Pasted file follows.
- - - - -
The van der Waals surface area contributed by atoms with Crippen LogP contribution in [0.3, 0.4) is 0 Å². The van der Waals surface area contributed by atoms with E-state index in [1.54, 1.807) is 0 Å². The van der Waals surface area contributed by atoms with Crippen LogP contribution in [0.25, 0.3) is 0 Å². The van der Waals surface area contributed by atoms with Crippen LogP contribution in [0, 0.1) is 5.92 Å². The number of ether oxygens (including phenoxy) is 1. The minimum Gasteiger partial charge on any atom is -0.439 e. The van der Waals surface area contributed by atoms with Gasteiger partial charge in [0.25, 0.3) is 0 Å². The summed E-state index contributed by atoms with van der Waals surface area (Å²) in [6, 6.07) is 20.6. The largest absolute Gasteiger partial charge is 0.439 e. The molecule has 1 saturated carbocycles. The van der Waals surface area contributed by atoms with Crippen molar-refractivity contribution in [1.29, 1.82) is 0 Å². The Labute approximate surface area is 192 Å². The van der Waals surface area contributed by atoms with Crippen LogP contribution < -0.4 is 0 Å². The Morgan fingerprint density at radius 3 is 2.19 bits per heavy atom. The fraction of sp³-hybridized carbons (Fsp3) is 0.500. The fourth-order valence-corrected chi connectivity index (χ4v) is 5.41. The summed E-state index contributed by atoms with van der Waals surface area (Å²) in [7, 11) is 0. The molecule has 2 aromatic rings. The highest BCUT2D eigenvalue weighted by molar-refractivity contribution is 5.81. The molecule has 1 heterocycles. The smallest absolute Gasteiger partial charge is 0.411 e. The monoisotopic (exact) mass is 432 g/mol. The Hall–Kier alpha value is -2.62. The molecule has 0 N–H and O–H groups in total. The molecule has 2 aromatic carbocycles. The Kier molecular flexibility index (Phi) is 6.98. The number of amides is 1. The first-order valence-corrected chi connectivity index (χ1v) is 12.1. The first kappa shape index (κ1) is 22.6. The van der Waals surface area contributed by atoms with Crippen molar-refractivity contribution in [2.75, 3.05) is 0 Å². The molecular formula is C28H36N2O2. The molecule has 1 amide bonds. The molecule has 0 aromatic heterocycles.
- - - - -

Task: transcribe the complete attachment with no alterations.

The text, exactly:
The van der Waals surface area contributed by atoms with Crippen LogP contribution in [0.3, 0.4) is 0 Å². The van der Waals surface area contributed by atoms with E-state index in [1.54, 1.807) is 0 Å². The van der Waals surface area contributed by atoms with Crippen LogP contribution in [0.25, 0.3) is 0 Å². The van der Waals surface area contributed by atoms with Crippen LogP contribution in [0, 0.1) is 5.92 Å². The number of ether oxygens (including phenoxy) is 1. The minimum Gasteiger partial charge on any atom is -0.439 e. The van der Waals surface area contributed by atoms with Gasteiger partial charge in [0.25, 0.3) is 0 Å². The summed E-state index contributed by atoms with van der Waals surface area (Å²) in [6, 6.07) is 20.6. The largest absolute Gasteiger partial charge is 0.439 e. The molecule has 1 saturated carbocycles. The van der Waals surface area contributed by atoms with Crippen molar-refractivity contribution in [1.29, 1.82) is 0 Å². The Labute approximate surface area is 192 Å². The van der Waals surface area contributed by atoms with Crippen LogP contribution < -0.4 is 0 Å². The Morgan fingerprint density at radius 3 is 2.19 bits per heavy atom. The fraction of sp³-hybridized carbons (Fsp3) is 0.500. The fourth-order valence-corrected chi connectivity index (χ4v) is 5.41. The summed E-state index contributed by atoms with van der Waals surface area (Å²) in [7, 11) is 0. The molecule has 2 aromatic rings. The highest BCUT2D eigenvalue weighted by molar-refractivity contribution is 5.81. The molecule has 1 heterocycles. The smallest absolute Gasteiger partial charge is 0.411 e. The monoisotopic (exact) mass is 432 g/mol. The Hall–Kier alpha value is -2.62. The molecule has 0 N–H and O–H groups in total. The molecule has 2 aromatic carbocycles. The Kier molecular flexibility index (Phi) is 6.98. The number of amides is 1. The first-order valence-corrected chi connectivity index (χ1v) is 12.1. The first kappa shape index (κ1) is 22.6. The van der Waals surface area contributed by atoms with Crippen molar-refractivity contribution in [2.75, 3.05) is 0 Å². The molecular formula is C28H36N2O2. The molecule has 1 amide bonds. The molecule has 0 aromatic heterocycles.